The equality commission deserves our support
The Equality and Human Rights Commission has problems – but it makes a huge contribution to British life
The Equality and Human Rights Commission has problems – but it makes a huge contribution to British life
These words of remembrance by the Bolivian Vice President Álvaro García Linera marked the death of Ana María Romero de Campero on October 25, 2010, at the age of 69, the first woman President of the Senate of the newly formed Bolivian Plurinational Assembly. In the days that followed, his sentiments were echoed not only by many of the urban elite and professionals of La Paz but also, more unusually, by civil society activists and ordinary Bolivians throughout the country.
Largely unknown outside Bolivia, Ana María Romero dedicated her life to promoting democracy and human rights with particular regard for those most disadvantaged in Bolivian society. Her work reached its apogee with her appointment as the first Defensora del Pueblo in 1998, an office broadly translating its intent into English as “Human Rights Ombudswoman.” The high public standing of the Defensor del Pueblo in Bolivian society today is largely attributable to her forceful leadership as Defensora until 2003. In turn, Ana María used her considerable public popularity as the former Defensora del Pueblo to continue to play a constructive role amidst the turbulent and divisive events that followed Morales’ rise to power in 2005. The recounting of Ana María’s story serves also to reflect, albeit partially, upon the past, the present and the future of Bolivia’s struggle towards viable democracy.
I had the pleasure of interviewing Ana María at her office in July 2008 as part of my research into the human rights impact of Defensorías del Pueblo in Latin America. Intriguingly, little attention had been paid to these new state human rights institutions although they seemed to be held in high public esteem, in contrast to their much-maligned political systems. Bolivia was no exception. Over the course of a three-hour discussion, Ana María provided valuable insight into the grand schemes and operational minutiae that informed her term as Defensora, as well as the philosophical basis for her actions. A growing body of anecdotal evidence suggested that the Bolivian Defensoría—alongside its Colombian, Guatemalan and Peruvian counterparts—was, and remains, widely regarded as a credible, impactful institution in a sea of dysfunctionality. In the course of my five-year investigation, a recurring predictor of success came into focus: the exceptional leadership qualities of individual Defensores, including Jaime Córdoba Triviño (Colombia), Ramiro de León Carpio (Guatemala), Jorge Santistevan de Noriega (Peru) and Ana María herself.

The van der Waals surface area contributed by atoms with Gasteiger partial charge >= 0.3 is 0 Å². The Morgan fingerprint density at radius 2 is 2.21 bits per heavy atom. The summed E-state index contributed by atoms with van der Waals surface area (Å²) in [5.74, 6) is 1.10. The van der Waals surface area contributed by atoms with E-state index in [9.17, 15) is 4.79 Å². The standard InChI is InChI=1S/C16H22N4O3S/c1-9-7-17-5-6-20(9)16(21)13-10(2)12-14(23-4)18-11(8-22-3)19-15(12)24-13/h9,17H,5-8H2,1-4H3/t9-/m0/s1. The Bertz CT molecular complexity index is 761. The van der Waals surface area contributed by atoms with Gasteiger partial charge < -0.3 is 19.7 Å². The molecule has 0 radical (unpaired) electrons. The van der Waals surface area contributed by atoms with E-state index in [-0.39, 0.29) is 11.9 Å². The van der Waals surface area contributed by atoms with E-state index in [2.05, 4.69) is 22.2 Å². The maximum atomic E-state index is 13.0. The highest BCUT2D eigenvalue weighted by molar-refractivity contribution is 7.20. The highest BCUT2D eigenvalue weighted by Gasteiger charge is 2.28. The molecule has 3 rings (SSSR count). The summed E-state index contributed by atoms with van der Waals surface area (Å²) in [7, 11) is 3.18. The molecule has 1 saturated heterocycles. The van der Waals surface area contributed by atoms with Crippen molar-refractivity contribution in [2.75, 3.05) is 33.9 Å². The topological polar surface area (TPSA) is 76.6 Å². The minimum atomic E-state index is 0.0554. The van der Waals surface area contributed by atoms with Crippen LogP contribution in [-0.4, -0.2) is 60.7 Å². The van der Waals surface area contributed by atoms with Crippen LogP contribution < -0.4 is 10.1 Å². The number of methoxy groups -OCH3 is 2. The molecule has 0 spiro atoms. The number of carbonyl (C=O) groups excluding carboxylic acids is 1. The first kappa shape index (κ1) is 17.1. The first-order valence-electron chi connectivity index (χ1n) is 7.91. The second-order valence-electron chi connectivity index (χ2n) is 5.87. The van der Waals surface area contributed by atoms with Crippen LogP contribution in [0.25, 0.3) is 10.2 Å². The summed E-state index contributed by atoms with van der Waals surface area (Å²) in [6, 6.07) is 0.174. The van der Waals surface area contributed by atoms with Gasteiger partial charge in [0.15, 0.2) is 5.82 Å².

Ana María Romero Campero was born into a deeply political household in La Paz on June 29, 1941. Her father, Gonzalo Romero, was a leading figure on the left of the Bolivian Socialist Falange (FSB) party, and at the center of the turbulent revolutionary politics of the era. His nationalist revolutionary ideology was likely to have fostered Ana María’s outlook on Bolivian society, as she pursued her own political formation, honing her abilities as a journalist to convey a complex Bolivian reality to the world. A noted irreverence towards the powerful, as well as a gift for mediating conflict, provided early indications of her future vocation.
During decades of political strife, Ana María became a figurehead for independent journalism and a rare authoritative woman’s voice on the national stage. The first woman to preside over the Journalists Association, she also founded and led the Circle of Women Journalists and became President of the National Press Association. In a Bolivian world of male hierarchy, such a trajectory was a significant achievement and perhaps inevitably marked her out for political office. Initially, however, her experience with official politics would be fleeting. In 1979, Ana María was appointed Minister for Information during the short-lived democratic administration of Wálter Guevara Arce that was toppled by one of the many military coups that plagued Bolivia throughout the twentieth century, led on this occasion by General Alberto Natush Busch. Ana María was instrumental in tipping off the international community about the coup with the aid of her personal telex machine.
In the late 1990s, Ana María Romero truly found her voice on the national stage. According to the Bolivian journalist and historian Rolando Carvajal, her influence on some of the most important social and political events of recent years is perhaps exceeded only by Evo Morales. Crucial to this narrative is the almost unanimous congressional endorsement of Ana María as the first Bolivian Defensora in 1998, during the government of erstwhile dictator, later democratically elected, President Hugo Banzer. A novel office, autonomous yet part of the state, and with an explicit human rights promotion and protection mandate, the Defensor del Pueblo appointment provided Ana María with a powerful bullhorn with which to advocate for change. She proved an adept political operator, capable of navigating in an increasingly polarized social reality and a faltering political system. Above all, she had the virtue of understanding that her role as Defensor was to represent a “Magistratura de la Persuasión [Magistrate of Persuasion].” The message that all Bolivians had rights—irrespective of political affiliation or ethnicity—and that the state had a responsibility towards those most vulnerable and marginalized within society had a powerful resonance. Ana María rapidly positioned herself and the institution as a voice for the voiceless.